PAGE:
While some of the crews living on the International Space Stating are already drinking water coming from evaporated laundry water and sweat, NASA took recycling to new extremes; They are getting their drinking water from the toilet.
NASA developed the new system with the rapid growth of residency in the station expected in three to six years to come. When water consumption increase, it would be almost impossible to ship enough water to the station. And recycling urine; turning it into drinking water would be the best solution. Agency officials said that the water from the system will be cleaner than U.S tap water.
NASA has spent decades to perfect the system to transform urine into drinking water and cost a startling $250 million. The system is expected to will be taken to the station this fall and be fully operational in six months.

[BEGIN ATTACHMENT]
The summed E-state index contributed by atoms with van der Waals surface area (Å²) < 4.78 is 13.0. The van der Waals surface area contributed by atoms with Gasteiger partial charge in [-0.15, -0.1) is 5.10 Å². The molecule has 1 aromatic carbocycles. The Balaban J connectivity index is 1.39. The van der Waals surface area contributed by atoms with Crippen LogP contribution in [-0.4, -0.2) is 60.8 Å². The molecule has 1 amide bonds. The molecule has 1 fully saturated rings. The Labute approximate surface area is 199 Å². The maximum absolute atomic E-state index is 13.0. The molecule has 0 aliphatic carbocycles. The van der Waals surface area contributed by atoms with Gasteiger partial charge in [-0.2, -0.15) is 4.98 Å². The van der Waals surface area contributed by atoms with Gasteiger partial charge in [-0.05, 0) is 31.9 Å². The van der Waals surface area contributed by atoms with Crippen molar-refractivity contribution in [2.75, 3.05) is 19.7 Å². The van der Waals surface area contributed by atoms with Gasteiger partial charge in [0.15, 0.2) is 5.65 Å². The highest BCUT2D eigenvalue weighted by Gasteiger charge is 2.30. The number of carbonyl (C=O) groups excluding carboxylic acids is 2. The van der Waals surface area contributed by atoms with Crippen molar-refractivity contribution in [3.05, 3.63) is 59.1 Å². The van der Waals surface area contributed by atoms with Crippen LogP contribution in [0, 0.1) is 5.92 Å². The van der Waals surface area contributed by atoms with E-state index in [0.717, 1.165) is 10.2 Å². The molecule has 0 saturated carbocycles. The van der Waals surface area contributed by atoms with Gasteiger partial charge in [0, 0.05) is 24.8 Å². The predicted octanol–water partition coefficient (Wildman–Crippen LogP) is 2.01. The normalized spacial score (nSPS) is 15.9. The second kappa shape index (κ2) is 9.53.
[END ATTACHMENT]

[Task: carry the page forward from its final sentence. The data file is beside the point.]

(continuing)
How does it work?
The toilet will funnel liquid waste to the new system through pipes. There, water will be distilled from the waste and go through six steps of thorough cleansing. The cleansing process includes the addition of iodine to kill microbes and sucking in humidity from the astronauts’ waste and clean it. The end product will drip from taps in a galley and a “hygiene center.” The astronauts can use the water for bathing, brushing their teeth, drinking like any normal water.
Recycling wastewater is getting popular not only in space but on Earth too. Slowly but surely A dozen or so U.S. communities have plants that cleanse sewage so it can be added to aquifers that supply drinking water. The biggest plant, which can serve 500,000 people, opened this year in Orange County, Calif. Public disgust has squelched such systems in San Diego and Los Angeles.
Marybeth Edeen of NASA’s Johnson Space Center. admitted that the ‘recycled toilet water’ did pose some sort of psychological issue to get past with but after tasting it for a few times, she said that she can’t tell it apart from any other water.”It’s not urine anymore.”